Superior Trading Skills through Education

Volatility - Vix - wow! Print
Written by Site admin   
Tuesday, 13 February 2018 14:19

Well that was an exiting few days as the Vix broke out....

The US dollar is fighting back as top dog, stock markets swoon and the VIX, CBOE volatility index rocketed from its old ceiling of 15 up to 50+ then back down to 25! Is this the big one?

Some stock traders have been puzzled and craving volatility, incredulous that the S&P kept climbing almost day after day for months. No one was selling. The market would only go up, despite the Feds raising interest rates and telling us QE was history.

The best game in town was to keep buying stocks and sell volatility by shorting the VIX with the XIV. The XIV is a nice little, inverse contract, that allowed option sellers a sure thing - it soon became a one way bet - and then it didn't.

Last week it was trading at around 140, today, 6 and untradeable. Blown away, taking with it a variety of gunslinger traders and a few hedge funds with plenty of other people's money.

There's an old saying: "The trading Gods must be satisfied". It refers to that aspect of trading psychology when hubris takes over. Arrogance and certainty of the future is so often displayed by newbies and those sucked in by a good story.

By some primeval law, the saying "Pride comes before fall" applies and the markets surely knock those traders' accounts down to size. Those who have been most arrogant and certain of the future become forced to make the biggest sacrifices to the trading Gods.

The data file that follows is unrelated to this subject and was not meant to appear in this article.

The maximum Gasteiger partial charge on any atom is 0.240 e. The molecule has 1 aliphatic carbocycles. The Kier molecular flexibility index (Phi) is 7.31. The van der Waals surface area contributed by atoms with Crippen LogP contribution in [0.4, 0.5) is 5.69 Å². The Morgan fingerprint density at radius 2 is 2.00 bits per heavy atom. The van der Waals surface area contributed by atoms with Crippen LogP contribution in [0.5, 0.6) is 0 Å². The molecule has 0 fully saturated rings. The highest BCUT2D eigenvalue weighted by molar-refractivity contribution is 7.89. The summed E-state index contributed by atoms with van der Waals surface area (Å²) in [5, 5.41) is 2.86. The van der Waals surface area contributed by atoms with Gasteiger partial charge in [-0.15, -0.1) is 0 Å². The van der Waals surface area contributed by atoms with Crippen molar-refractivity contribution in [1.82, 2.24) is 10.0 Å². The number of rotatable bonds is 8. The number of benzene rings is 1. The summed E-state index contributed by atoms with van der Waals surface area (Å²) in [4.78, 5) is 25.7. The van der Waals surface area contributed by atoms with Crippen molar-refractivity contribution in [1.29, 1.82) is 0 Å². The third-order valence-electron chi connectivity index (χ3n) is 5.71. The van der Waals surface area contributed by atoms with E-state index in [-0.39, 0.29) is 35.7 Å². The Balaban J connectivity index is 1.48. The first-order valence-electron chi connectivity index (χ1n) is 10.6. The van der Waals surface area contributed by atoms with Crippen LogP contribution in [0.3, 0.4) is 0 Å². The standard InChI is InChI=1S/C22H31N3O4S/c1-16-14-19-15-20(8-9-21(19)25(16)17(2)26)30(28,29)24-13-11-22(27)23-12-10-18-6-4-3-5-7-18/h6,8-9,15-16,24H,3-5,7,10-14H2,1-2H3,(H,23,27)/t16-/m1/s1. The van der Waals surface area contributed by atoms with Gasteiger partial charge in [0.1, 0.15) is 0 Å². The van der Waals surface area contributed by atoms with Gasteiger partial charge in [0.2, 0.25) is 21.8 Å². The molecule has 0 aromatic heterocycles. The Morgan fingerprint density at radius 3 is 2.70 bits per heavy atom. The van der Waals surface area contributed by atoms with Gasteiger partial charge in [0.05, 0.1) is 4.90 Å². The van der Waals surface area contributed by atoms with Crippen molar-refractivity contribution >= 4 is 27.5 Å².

From the blog

Hammers and Shooting Stars

One of the very best Candle patterns is also the simplest to identify. The Hammer looks a little like one, it has a long lower wick/tail/shadow with a small head. Ideally, it is an up Candle, where the close is higher than the open, but that's not vitally important.

There are two important qualifiers. Firstly, it needs to be found in the right place and there also needs to be evidence of involvement. A Hammer is a reversal Candle, but only when it is found after a decline. At number of prior down bars must precede it. The second qualifier is involvement and that can be seen from observing the volume on futures or stocks, or tick activity with Forex charts. The higher the volume plot the better, but it should be at least greater than the average of the last three plus bars. Why is this? read on...


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